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Problem-Solving: Sometimes it Works, Sometimes it Doesn’t

by Al Siebert, PhD

Author of The Resiliency Advantage: Master Change, Thrive Under Pressure and Bounce Back From Setbacks (2006 Independent Publisher’s Best Self-Help book), and best seller The Survivor Personality: Why Some People Are Stronger, Smarter, and More Skillful at Handling Life’s Difficulties…and How You Can Be, Too.


Psychologists have lots of research evidence showing that problem-focused coping increases resiliency while emotion-focused coping impairs resiliency. This means that when faced with a setback, unexpected difficulty, or challenge, it is smart to focus outward on the challenges that must be handled. People who become emotional and make their feelings the focus of attention do not cope well with life’s challenges.

One afternoon in July, I was teaching a resiliency workshop for a national corporation at their training center near Chicago. It was a very hot afternoon. The outside temperature was over 90 degrees Fahrenheit. My classroom was on the sunny side of the building and very hot because the air conditioning unit in our room was not working. The participants and I had turned the thermostat on the wall down to 70 degrees, but the air conditioning unit, located under the window, did not respond.

One participant dramatically fanned himself with a piece of paper, with a look on his face that communicated that he was irritated by his discomfort. You’ve probably seen people who do this. They become irritated by any discomfort, and draw attention to themselves in ways that indicate that someone is not paying attention to their needs.

Meanwhile, a participant named Brian went over to the air conditioner. He lifted up a small panel on the top and looked down into the dim interior. It was an older unit, without clear markings. He saw a dusty black knob located near the bottom of the unit, about two feet down. He reached down and turned it. As soon as he did this, the air conditioner kicked on. Our room soon cooled down and we held the class in comfort.

At the first break we went to other classrooms on our floor to show other instructors how to cool down their sweltering rooms. None of them had problem-solved the air conditioning difficulty the way that Brian had done in my classroom. Brian had looked at the thermostat on the wall and at the air conditioner under the window and assumed that it was constructed so that most people could make it work. He assumed that he could figure out what to do, and took action to solve the problem.

It was a great opportunity for me to show my class a problem-solving attitude toward a real-life difficulty.

In some offices a few people are known as "drama queens." They have strong, attention getting, emotional reactions to minor incidents, are not resilient, and are sick more often.

Research shows that people who focus on solving their problems are the most resilient and are sick less often. Problem-focused coping starts with examining the situation to see what solutions may be possible, considering various actions that might be taken to cope with the situation, selecting the best choice, taking action, observing the effects of the action, quickly learning what is working or not working, and modifying your actions to get better results.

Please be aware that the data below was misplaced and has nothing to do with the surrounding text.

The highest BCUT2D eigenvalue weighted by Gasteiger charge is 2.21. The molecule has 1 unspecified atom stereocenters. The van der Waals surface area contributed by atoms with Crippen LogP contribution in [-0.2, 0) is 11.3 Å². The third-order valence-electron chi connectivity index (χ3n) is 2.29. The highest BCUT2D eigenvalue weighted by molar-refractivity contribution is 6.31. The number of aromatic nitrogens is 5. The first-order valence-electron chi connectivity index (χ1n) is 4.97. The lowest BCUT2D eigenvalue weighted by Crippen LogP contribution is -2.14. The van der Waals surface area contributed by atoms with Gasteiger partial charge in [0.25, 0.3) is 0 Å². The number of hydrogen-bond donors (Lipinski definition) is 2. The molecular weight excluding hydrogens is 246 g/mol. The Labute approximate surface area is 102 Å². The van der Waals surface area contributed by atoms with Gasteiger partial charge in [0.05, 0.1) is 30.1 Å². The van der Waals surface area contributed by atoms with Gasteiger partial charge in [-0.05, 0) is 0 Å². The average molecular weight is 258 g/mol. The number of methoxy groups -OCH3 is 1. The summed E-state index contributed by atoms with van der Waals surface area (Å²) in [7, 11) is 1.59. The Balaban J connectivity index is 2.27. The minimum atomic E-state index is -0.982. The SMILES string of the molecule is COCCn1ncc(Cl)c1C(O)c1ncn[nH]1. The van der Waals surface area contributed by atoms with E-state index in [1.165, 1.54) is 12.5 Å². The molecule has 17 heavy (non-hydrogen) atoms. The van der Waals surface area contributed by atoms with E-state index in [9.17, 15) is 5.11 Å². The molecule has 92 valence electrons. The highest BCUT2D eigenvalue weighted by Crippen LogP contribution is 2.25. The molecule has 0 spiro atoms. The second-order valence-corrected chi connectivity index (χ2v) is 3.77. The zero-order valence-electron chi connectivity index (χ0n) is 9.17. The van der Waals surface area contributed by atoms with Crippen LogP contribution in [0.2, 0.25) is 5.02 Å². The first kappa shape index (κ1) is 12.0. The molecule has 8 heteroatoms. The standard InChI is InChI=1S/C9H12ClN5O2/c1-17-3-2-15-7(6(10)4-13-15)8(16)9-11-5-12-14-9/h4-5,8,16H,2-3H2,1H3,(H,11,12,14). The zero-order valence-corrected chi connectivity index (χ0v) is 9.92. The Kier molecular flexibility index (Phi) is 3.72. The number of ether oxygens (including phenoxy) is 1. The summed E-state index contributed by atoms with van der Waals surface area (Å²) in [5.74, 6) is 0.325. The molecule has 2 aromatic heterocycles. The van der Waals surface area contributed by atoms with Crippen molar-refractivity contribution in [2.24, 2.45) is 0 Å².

Some people attempt problem solving, but fall short of their purpose. A friend of mine who works at a counseling center told me about a man she is working with. He was sent to the center by a judge who wanted to see if the center could help the man develop coping skills.

According to my friend, the man had lost his job and couldn’t find a new one. When his unemployment benefits ran out he couldn’t pay his rent, so he received an eviction notice from the landlord. The man didn’t know what to do. He would soon have no place to sleep, no money for food, no medical help.

His solution to his problem was to go to a bank and give the teller a note saying "This is a robbery, give me your money"…underscored with a smiley face. He reports that he was surprised when the teller started taking money of her till and pushing it toward him. He pushed it back and said "No! You’re supposed to call security and have me arrested!"

The teller gave the signal and the man stood and waited for a security guard to come and arrest him. When he was interviewed at the jail he said he thought that being jailed for attempted bank robbery would give him a place to sleep, food, and medical treatment. He did not know that there are many resources in the community for homeless people.

The public defender assigned to his case has been very skillful in getting him into a job training program, counseling, and temporary financial assistance to pay his rent. Because he had no criminal history, was unarmed, and did not take any money from the bank, he will probably be put on probation.

In the long run his situation is being worked out, but from the problem-solving efforts of others. A lesson here may be that when you are trying to solve a problem, it might be smart to seek information from others about better solutions than what you think up.


The Resiliency Center was founded by the late Al Siebert, PhD who studied highly resilient survivors for over fifty years. He authored the award-winning book The Resiliency Advantage: Master Change, Thrive Under Pressure and Bounce Back From Setbacks (2006 Independent Publisher’s Best Self-Help book), and best seller The Survivor Personality: Why Some People Are Stronger, Smarter, and More Skillful at Handling Life’s Difficulties…and How You Can Be, Too.